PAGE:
The blind spots of slavery
September 19th, 2017 / By: Terry Turner | Pastor, Mesquite Friendship Baptist Church / comments
A local newspaper interviewed me for a special feature several years ago, asking me, “Who is your favorite preacher of all times?”
Having studied church history, the names of George Whitefield and Jonathan Edwards immediately came to my mind. Choosing between the two was difficult because I appreciated the theatrical delivery styles of both theologians whereby every word held a convicting punch that compelled the unchurched to find Jesus. For the newspaper article, Whitefield made the top of my list for favorite preacher of all times.
Whitefield and Edwards, without doubt, are two of the most noted theologians in history. But it would take 25 years of formal Christian education before I would learn that these two preachers supported the enslavement of African-American people.
Why is this a subject worth the time and effort for modern discussion when American laws no longer make slavery a legalized institution? I can propose two very important reasons: one secular and the other theological.
First, on the secular side, the subject of who owned slaves and how this is left out of history books should remain a subject for study. The confusion over racism in 2017 serves as an example of how the common history of whites and African-Americans in this country typically has left out the historical contributions of black Americans. If American history would have honored the labor and contribution of slaves in the building of this country, it would have rewarded their descendants for the suffering endured by their ancestors, and the perception of slavery over the generations would have an entirely different outlook today.
In contrast, many in America have chosen to honor those who fought to keep African-Americans enslaved by building statues in their honor and placing memorial inscriptions on the images such as “A Hero of the Confederacy.” These recognitions of praise are the problem, not the statues, especially when slavery and the Civil War are considered the darkest part of American history. America has historically praised its slaveholder heroes and not the economic and moral contribution of its African-American slaves. Among the real heroes are the forgotten slaves, a story that is omitted with every Confederate memorial.
America should commit to telling the whole truth at these statues. Tearing them down does not change a single event of our troubled history, but erecting statues of the unknown accomplishments of slaves at their side could help the healing. African-Americans already consider each slave ancestor a hero, and America should honor these descendants for surviving the atrocities of slavery.
The divisiveness on our American streets today is the result of a history filled with erroneous teachings about the anthropological differences between races. Philosophical teachings designed to divide the races remain a blind spot in much of America, and only those committed to finding a solution will see through the racial problem.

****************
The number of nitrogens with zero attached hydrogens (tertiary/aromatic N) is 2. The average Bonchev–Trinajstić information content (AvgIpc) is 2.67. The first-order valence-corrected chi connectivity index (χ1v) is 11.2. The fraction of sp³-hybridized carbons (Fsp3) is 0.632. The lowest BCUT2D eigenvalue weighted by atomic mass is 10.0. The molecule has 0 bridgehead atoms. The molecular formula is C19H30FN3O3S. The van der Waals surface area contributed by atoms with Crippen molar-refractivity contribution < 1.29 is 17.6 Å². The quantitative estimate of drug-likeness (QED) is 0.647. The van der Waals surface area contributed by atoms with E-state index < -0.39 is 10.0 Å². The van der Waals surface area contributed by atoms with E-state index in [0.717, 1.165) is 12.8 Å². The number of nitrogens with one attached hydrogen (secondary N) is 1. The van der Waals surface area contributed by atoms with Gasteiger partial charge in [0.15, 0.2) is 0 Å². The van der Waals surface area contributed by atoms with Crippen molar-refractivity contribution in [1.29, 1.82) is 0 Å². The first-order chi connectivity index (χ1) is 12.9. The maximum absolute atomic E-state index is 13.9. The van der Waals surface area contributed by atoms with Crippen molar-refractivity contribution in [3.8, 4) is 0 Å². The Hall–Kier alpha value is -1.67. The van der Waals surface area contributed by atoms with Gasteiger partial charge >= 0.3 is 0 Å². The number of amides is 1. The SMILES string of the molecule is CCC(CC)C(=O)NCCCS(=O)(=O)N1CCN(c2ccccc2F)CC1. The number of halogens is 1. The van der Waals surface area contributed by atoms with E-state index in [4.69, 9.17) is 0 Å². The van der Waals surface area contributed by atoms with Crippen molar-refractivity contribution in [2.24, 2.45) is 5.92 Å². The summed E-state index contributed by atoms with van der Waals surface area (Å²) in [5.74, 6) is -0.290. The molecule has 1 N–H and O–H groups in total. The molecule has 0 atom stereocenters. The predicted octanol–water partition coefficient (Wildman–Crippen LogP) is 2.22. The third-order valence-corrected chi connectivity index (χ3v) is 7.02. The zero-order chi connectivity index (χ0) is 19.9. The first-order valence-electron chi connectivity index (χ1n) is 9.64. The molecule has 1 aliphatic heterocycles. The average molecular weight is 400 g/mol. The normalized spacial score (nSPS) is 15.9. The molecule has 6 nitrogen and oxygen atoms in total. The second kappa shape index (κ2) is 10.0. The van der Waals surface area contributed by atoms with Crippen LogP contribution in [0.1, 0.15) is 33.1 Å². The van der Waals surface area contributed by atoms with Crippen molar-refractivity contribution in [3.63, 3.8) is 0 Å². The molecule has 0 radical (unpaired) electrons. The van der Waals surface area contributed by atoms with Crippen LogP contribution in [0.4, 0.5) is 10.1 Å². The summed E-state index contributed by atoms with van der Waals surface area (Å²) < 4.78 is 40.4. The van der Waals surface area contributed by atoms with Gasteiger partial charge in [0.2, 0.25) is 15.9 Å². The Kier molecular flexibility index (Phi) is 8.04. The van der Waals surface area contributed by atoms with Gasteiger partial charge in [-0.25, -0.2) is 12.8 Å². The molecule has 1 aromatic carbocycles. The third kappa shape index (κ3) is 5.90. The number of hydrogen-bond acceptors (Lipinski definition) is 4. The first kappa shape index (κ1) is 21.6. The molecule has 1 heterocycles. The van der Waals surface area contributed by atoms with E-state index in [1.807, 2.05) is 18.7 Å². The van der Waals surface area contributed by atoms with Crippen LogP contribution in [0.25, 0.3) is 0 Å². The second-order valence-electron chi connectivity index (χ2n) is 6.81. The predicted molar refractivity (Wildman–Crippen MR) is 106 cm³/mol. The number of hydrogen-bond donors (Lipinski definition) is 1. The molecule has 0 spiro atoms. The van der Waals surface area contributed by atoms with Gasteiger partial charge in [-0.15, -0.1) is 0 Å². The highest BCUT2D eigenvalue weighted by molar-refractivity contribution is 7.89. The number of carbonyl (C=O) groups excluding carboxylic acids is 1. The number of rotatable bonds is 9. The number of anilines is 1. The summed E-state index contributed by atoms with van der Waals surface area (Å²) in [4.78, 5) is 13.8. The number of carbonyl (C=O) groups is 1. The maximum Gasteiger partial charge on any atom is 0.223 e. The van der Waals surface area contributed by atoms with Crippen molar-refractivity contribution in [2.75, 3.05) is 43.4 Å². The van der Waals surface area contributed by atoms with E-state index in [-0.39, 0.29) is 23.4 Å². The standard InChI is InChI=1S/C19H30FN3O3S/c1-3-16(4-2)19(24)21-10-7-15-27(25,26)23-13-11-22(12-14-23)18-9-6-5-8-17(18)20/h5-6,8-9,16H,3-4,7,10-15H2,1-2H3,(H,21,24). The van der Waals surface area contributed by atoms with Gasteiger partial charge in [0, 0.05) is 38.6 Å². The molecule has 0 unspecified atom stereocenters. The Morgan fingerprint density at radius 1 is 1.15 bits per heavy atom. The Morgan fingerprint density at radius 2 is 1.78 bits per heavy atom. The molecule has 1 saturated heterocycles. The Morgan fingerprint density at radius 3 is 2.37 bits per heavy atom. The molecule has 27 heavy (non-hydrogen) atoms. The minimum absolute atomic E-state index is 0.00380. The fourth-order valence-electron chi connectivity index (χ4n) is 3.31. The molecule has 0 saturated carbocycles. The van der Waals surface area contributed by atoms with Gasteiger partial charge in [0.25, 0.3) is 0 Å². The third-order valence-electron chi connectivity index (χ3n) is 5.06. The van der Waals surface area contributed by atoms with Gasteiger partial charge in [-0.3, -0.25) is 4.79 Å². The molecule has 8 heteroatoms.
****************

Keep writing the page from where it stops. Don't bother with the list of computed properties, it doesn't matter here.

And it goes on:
Second, for Christians, this is a subject worth the time and effort for discussion because the blind spots of racism also are evident in how Christian literature typically has avoided the subject in its exploration of theology. Many of the past and present racist movements in their development called themselves Christian organizations. These groups have claimed their interpretation of Scripture gives them the right to be considered Christian. While Whitefield and Edwards are two of the purest Christian thinkers in history, on the subject of slavery these spiritual giants justified their positions on Bible interpretation to keep African-Americans enslaved.
Let’s be clear, the Bible does not directly condemn slavery as sinful, but, rather, the mistreatment of slaves. Slaveholders are commanded to follow the same spiritual principles of love and kindness as those given to slaves when serving the Lord. “Masters, do the same to them, and stop your threatening, knowing that he who is both their Master and yours is in heaven, and that there is no partiality with him,” the apostle Paul wrote in Ephesians 6:9.
The slavery experienced by African-Americans was not the same as many who were enslaved in biblical times. The Bible never defines slavery based on race hating, and never before in world history had slavery been determined by skin color. This is the nightmare in America today. We are required to live with a history of a physical, mental, abusive racial slavery—the likes of which only Christian love can heal.
An understanding of history has helped me realize that theologians during slavery were subject to the influences of their day. Although Whitefield and Edwards theologically impacted American Christianity in its infancy, they failed to condemn slavery as the evil it is. To their credit, they preached that slaves should be treated with respect, urging slaveholders to stop their inhumane treatment.
The hate movements of our day that call themselves Christian have defamed the name of Christianity. If the hateful climate in America today is to be reversed, all true Christians must become intentional and take a stand to follow the words of our Savior: “You shall love the Lord your God with all your heart and with all your soul and with all your mind. This is the great and first commandment. And a second is like it: You shall love your neighbor as yourself. On these two commandments depend all the Law and the Prophets” (Matthew 22:37-40).